After your profile statement, most of your resume will be spent outlining your skills. This is when you should start pin-pointing the transferrable skills you have. Transferrable skills are strengths you possess that can help you in multiple aspects of life. People usually only think about these skills in a work setting, but you can also pick up transferrable skills in your everyday life. One of the most important abilities a company looks for is problem-solving. You can pick that skill up by working in a fast-paced environment like a restaurant, but you can also gain experience in problem-solving by raising a family or traveling across Europe for a year. The same can be said for other capabilities like leadership, active listening, etc. The key is figuring out what your best competencies are.
One great resource to use when you’re trying to fill out a resume is O*Net. There you can look up thousands of careers and find lists of skills, work activities, and knowledge about that specific field.
Step 5: Make Your Work Experience Work for You
With a combination resume, usually one of the easiest sections to fill out is employment experience because you can list the jobs you’ve had without having to go into detail about specific tasks you did. With a gap in your work history, this section is still relatively easy but there are some extra things to consider. With resumes we usually would recommend only mentioning work experience within the past 10 years, but if most of your relevant work experience is further back, you should still include it. Even if you haven’t been consistently employed, employers still want to see that you have experience working. When listing the jobs you’ve had, some people recommend omitting the months you started/ended working and only listing years (2019-2020 instead of 02/2019-03/2020), the reason being that it can make gaps look less obvious. I think it’s best to still include months so it doesn’t seem as if you’re hiding something.
While you may not explicitly go into detail about your gap on a resume, as you move further along in your job search (cover letters, interviews) you’ll want to have an explanation prepared. Employers want to know that you’ve spent the time you haven’t been working preparing to re-enter the workforce. What can you do to prepare, you ask? Our final step gives you a few ideas.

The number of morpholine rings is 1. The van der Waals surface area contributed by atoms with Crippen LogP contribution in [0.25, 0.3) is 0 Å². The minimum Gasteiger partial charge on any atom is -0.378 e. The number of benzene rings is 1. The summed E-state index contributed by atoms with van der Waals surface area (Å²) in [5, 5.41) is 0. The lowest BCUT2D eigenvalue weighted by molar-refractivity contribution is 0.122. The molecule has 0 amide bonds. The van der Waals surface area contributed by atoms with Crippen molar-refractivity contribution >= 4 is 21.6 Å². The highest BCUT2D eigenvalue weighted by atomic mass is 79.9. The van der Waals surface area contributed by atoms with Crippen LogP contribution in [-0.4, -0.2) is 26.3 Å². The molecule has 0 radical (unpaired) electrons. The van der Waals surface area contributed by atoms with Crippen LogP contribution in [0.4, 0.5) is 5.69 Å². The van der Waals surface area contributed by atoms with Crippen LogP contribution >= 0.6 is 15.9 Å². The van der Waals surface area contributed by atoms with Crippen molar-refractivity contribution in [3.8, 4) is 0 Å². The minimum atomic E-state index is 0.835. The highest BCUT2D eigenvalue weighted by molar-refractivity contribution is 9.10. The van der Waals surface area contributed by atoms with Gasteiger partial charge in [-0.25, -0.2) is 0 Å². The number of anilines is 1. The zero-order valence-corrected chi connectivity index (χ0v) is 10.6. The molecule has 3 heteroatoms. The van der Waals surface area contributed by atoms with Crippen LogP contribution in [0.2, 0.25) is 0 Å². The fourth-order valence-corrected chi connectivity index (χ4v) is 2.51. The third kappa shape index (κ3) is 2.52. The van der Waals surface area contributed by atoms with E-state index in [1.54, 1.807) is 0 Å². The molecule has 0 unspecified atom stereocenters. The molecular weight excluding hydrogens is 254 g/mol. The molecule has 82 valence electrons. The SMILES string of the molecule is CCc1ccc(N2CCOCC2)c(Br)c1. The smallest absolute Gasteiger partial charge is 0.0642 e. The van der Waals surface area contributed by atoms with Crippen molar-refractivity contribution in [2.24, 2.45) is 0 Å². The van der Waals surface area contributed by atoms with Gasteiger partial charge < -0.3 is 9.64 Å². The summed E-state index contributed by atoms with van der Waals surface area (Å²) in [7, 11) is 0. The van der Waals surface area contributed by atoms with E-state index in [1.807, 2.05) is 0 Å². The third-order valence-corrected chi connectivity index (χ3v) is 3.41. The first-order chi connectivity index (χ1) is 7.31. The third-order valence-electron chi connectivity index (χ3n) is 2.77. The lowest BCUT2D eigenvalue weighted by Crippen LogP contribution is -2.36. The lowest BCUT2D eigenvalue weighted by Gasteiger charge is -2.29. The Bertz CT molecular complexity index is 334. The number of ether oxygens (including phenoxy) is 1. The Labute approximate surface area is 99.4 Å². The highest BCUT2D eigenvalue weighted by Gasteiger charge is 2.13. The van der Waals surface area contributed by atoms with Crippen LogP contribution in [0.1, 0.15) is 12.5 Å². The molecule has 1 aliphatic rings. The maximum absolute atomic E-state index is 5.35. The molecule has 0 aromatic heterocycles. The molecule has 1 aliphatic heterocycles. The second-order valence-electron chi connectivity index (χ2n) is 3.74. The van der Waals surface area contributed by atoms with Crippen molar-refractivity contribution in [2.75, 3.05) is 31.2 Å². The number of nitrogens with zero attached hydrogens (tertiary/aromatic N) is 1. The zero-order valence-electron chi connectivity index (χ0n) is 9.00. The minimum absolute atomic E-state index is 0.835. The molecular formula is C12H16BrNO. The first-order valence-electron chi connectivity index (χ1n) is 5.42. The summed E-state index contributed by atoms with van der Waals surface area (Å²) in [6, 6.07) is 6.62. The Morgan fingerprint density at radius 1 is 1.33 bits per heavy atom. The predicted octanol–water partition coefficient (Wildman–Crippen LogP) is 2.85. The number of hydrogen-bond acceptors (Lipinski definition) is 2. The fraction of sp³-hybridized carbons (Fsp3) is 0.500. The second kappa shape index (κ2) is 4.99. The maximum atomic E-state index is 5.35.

Step 6: Do Things to Narrow the Gap!
The jobs you’ve had aren’t the only thing potential employers are impressed by, there’s a lot of other ways you can prepare to re-enter the workforce. One of the best approaches is to volunteer. By volunteering, you get a great chance to help out your community and also show an employer that you’ve been consistently productive regardless of if you’ve been employed or not. Not to mention, volunteering can be a great way to network. Networking is still the best way to get a job (according to LinkedIn, 80% of professionals consider networking important to career success). Get to know the people that you volunteer with and when an appropriate opportunity comes up, let them know that you’re looking for employment (don’t just ask people to hire you). You never know, one of those people could eventually be the x-factor in you getting a job. If volunteering doesn’t interest you, you can also try blogging, taking free educational courses online, coaching youth sports, etc.
VolunteerMatch is a great resource to find local volunteering opportunities.
I hope this guide has helped anyone looking to create a resume, especially those with a gap in their work history. Though the past can’t be changed, the important thing is that you’re feeling confident and prepared to work again. Some people may feel content with a completed resume, while others might be asking themselves “What about when I write my cover letter?” or “What will I say if I’m asked about the gap in an interview?” For anyone seeking additional help, the Career Coaches at Richland Library are available to assist with any concerns you may have in regards to current or future employment.
Looking for more information?
Set up a virtual meeting with one of our certified Career Coaches through the Book a Learning Coach form or by calling 803-929-3400. After you submit, we will contact you to set an appointment. Our team provides help with interviewing skills, your résumé, interest/skills assessments, and more. Follow Richland Library on LinkedIn for career development tips and tidbits.